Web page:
Thursday, November 11, 2010

The cost of University: a comparative look

Sending a kid to university abroad has never been cheaper.

With tuition fees in the UK set to reach £9000 a year, the cost of Higher Education (already high by EU standards) is going to be the most prohibitive in Western Europe. Let's take a look.

Although in France admission to universities is extremely selective, most universities are almost free (€174 a year), the exception being some private Business Schools or the ultra-prestigious Grandes Ecoles which can exceed 12,900 a year. However, 26% of all HE students (generally from low income families) receive generous bursaries (see this and this).

Students in Germany have to fork out €100-200 per semester. There are penalties (as in tuition fees as such) for students who don't complete their courses on time (see this)

In the Netherlands, undergraduates under the age of 30 are required to pay €1620 a year.

In Sweden, all universities are completely free for all EU students. There is only a registration fee of around €30 Euros per semester (see here).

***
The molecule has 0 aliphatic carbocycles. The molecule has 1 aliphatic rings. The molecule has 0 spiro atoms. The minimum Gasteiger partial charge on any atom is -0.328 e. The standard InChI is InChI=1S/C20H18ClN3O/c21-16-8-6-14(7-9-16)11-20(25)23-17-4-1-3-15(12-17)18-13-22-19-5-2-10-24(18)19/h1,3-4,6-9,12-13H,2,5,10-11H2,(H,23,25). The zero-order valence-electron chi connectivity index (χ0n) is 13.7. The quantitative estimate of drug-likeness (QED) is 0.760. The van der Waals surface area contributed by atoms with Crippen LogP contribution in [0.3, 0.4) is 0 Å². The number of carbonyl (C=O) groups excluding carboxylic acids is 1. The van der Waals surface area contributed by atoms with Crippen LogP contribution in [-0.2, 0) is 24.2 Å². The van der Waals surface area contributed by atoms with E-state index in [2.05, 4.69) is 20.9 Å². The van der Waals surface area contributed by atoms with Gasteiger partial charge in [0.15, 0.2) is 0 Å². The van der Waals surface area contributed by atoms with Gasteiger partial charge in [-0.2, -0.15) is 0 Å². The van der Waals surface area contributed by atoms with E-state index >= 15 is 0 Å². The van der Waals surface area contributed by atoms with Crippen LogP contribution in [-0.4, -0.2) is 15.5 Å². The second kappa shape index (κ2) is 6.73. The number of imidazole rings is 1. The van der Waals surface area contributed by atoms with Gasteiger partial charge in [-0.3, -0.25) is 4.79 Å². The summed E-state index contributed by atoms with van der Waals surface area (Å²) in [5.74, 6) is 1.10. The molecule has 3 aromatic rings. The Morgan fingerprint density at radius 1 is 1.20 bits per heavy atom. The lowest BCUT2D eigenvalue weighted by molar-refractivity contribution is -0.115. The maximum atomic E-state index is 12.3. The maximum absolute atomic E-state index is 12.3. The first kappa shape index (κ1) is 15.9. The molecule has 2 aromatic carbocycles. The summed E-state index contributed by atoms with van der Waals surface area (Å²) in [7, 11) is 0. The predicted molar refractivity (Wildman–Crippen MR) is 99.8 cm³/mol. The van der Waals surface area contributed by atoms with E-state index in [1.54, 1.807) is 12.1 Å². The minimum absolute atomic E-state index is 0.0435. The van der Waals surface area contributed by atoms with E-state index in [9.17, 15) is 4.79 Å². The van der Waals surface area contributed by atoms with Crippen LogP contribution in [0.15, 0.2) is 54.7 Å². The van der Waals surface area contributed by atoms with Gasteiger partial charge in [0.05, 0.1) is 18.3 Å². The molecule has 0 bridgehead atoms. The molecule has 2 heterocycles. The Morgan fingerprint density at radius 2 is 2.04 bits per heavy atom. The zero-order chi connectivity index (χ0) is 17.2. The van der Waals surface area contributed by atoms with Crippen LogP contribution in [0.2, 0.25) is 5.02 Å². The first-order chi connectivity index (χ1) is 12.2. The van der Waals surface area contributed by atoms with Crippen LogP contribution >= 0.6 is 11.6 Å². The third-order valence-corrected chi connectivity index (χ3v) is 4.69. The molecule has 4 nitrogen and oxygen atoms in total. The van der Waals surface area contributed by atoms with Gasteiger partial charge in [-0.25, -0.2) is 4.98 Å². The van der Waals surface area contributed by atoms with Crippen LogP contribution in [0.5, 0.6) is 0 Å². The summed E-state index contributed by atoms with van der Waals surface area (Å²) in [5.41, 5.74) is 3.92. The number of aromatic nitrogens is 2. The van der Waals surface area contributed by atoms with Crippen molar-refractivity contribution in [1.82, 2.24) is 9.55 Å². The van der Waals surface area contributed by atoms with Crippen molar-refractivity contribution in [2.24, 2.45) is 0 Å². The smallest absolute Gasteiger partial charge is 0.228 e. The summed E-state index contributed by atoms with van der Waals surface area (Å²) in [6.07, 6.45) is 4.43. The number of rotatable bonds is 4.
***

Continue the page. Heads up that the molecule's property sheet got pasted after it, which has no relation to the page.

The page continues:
The same system is in place in Norway, although the registration fee is slightly higher (€50 per semester).

In Denmark, university courses are completely free for all EU students, while in Spain the system at state universities is more complex.

Aside from an annual registration fee of up to €20 a year and a number of ancillary costs (i.e. various paperwork and certificates that will not exceed a total of €200 anyway), students are charged "per credit", that is to say, more or less, for every module they study. A single credit will not exceed €16. However, students will be charged an extra 25% if they're re-sitting and an extra 70% on their third attempt. On average the total annual cost of university fees will range between €800 and €1,000.


Related articles: Student protests: are you surprised?; and Top-up fees. Forking out £3,000

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